[FOM] The meaning of `set'

Muller F.A. F.A.Muller at phys.uu.nl
Mon Feb 20 06:46:57 EST 2006

 Dear all,

 All postings about the similarities between
 finite and infinite sets, the colloquial use
 of the word `set', about the acceptability
 of the axioms of ZFC or extensions of it,
 and more, orbit around one deep philosophical
 problem: the problem of meaning, of what
 meaning `is', of how expressions obtain

 Since Wittgenstein it has become a triviality
 to say that our use of expressions is 
 constitutive for their meaning. But only
 very recently has Paul Horwich made an attempt
 to propound a theory of meaning based on this
 triviality. The word `theory' is meant here
 in the sense in which philosophers use it,
 so mathematicians are warned there are
 differences with how they use the word
 `theory'. Nonetheless the mentioned theory
 of meaning can be formulated as having
 five postulates; on the basis of those
 postulates then several outstanding problems
 in the philosophy of language can be

 Important for readers of this list is
 that this theory has been applied to 
 mathematics, in particular to the word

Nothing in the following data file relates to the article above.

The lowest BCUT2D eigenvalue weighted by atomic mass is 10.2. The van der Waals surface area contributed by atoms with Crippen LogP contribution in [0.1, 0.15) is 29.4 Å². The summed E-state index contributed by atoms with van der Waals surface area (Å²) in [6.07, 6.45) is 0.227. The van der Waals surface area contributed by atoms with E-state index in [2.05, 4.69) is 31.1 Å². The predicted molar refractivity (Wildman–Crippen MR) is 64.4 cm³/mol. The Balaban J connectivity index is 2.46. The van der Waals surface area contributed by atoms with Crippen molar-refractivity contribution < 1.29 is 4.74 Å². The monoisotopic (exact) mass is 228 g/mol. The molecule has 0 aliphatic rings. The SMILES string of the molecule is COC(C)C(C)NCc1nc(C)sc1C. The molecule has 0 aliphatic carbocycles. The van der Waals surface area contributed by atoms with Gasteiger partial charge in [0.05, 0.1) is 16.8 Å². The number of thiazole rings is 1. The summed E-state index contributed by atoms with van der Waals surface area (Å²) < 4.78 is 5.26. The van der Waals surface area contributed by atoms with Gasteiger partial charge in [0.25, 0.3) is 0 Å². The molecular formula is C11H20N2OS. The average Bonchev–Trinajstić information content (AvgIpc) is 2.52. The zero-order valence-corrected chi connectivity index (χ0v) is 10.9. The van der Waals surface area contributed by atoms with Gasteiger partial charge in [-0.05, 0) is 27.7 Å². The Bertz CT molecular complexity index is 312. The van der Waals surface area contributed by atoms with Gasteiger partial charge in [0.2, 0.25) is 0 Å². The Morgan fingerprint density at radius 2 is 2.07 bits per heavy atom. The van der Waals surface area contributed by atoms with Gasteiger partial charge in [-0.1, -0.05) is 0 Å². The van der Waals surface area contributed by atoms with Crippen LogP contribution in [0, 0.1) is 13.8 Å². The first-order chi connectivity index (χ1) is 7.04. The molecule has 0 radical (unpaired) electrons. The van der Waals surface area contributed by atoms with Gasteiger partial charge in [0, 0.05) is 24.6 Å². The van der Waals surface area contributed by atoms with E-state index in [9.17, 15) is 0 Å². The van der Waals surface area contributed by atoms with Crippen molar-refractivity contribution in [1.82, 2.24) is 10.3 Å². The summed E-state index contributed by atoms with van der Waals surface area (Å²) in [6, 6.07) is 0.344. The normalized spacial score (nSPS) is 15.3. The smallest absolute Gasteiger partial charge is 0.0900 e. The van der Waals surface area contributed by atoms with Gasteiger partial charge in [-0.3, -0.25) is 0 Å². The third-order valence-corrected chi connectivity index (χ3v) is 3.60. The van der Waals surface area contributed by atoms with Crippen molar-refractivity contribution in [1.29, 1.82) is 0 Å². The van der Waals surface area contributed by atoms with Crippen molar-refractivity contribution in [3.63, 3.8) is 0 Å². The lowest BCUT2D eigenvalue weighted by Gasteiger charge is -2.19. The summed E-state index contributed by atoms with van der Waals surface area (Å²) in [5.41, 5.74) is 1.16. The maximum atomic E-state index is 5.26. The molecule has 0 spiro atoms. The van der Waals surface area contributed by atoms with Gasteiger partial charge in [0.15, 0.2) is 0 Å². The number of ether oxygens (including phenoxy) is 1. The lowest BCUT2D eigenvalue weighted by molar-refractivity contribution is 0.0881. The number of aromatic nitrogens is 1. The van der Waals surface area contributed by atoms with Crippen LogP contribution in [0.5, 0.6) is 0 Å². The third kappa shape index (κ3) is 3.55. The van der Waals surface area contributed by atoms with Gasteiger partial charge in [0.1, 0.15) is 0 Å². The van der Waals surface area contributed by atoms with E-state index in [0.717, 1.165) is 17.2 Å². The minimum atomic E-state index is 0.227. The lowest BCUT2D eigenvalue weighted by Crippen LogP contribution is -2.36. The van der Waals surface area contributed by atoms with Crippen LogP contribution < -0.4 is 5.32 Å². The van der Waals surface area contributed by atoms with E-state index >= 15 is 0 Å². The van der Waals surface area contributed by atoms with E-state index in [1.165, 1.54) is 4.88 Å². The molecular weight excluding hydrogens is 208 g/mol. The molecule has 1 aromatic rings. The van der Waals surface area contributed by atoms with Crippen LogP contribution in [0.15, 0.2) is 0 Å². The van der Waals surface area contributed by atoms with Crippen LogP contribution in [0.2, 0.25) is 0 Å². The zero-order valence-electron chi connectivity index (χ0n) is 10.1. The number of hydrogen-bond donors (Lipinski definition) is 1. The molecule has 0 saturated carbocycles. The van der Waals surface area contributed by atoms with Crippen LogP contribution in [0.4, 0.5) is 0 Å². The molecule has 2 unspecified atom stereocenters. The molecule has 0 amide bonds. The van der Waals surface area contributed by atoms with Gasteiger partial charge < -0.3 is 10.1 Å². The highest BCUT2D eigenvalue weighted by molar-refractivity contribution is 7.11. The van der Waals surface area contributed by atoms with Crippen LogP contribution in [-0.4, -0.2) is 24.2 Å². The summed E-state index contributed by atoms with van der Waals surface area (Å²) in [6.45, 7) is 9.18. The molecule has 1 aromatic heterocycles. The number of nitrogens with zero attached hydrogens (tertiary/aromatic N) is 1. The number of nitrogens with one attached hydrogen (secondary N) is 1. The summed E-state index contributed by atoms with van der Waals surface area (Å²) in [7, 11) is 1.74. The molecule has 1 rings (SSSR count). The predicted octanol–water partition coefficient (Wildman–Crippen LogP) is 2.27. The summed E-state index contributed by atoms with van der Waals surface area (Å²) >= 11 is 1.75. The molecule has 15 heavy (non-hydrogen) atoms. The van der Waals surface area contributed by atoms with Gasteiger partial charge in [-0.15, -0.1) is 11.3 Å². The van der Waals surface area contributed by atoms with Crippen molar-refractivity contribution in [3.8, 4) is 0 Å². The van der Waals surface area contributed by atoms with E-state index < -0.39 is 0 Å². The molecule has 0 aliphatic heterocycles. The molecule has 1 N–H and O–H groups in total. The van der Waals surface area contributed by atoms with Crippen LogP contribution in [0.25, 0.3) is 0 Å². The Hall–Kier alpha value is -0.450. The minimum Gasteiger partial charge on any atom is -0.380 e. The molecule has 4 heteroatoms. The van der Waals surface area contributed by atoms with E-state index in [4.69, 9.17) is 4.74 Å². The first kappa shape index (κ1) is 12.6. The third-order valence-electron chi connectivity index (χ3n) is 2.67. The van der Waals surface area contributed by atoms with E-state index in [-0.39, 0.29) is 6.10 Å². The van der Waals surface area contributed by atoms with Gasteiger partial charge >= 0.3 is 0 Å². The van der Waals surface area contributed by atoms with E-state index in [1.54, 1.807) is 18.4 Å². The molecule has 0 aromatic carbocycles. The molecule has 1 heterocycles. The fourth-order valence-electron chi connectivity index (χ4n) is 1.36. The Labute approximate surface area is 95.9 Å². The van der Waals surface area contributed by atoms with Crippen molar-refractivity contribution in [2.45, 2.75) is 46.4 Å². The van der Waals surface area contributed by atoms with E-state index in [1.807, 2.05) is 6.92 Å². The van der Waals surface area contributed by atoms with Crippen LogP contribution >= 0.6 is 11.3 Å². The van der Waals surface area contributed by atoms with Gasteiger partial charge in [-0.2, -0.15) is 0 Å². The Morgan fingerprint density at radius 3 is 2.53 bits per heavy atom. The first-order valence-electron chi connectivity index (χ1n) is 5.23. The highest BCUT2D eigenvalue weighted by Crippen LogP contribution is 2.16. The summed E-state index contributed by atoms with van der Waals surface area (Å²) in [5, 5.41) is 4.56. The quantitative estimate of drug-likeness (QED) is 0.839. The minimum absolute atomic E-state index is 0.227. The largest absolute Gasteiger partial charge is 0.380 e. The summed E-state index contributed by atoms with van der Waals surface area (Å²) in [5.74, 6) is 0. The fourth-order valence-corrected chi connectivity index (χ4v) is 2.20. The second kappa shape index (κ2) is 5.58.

`set' and to set-theory in general.
 For those who are interested, here are
 the references:

 `The Implicit Definition of the Set-Concept'
      Synthese 138 (2004) 417-451
 `Deflating Skolem'
      Synthese 143 (2005) 223-253

 I submit that without a clear view of how
 expressions obtain meaning in language,
 the discussions concerning the topics mentioned
 in the opening paragraph of this posting
 are destined NOT to go to the heart of the

 Many things said by for example Harvey Friedman 
 about the set-concept fit the view expressed
 above and expounded in the two references seamlessly.


 --> F.A. Muller

 Inst History & Foundations of Science & Math.
 Utrecht University
 f.a.muller at phys.uu.nl

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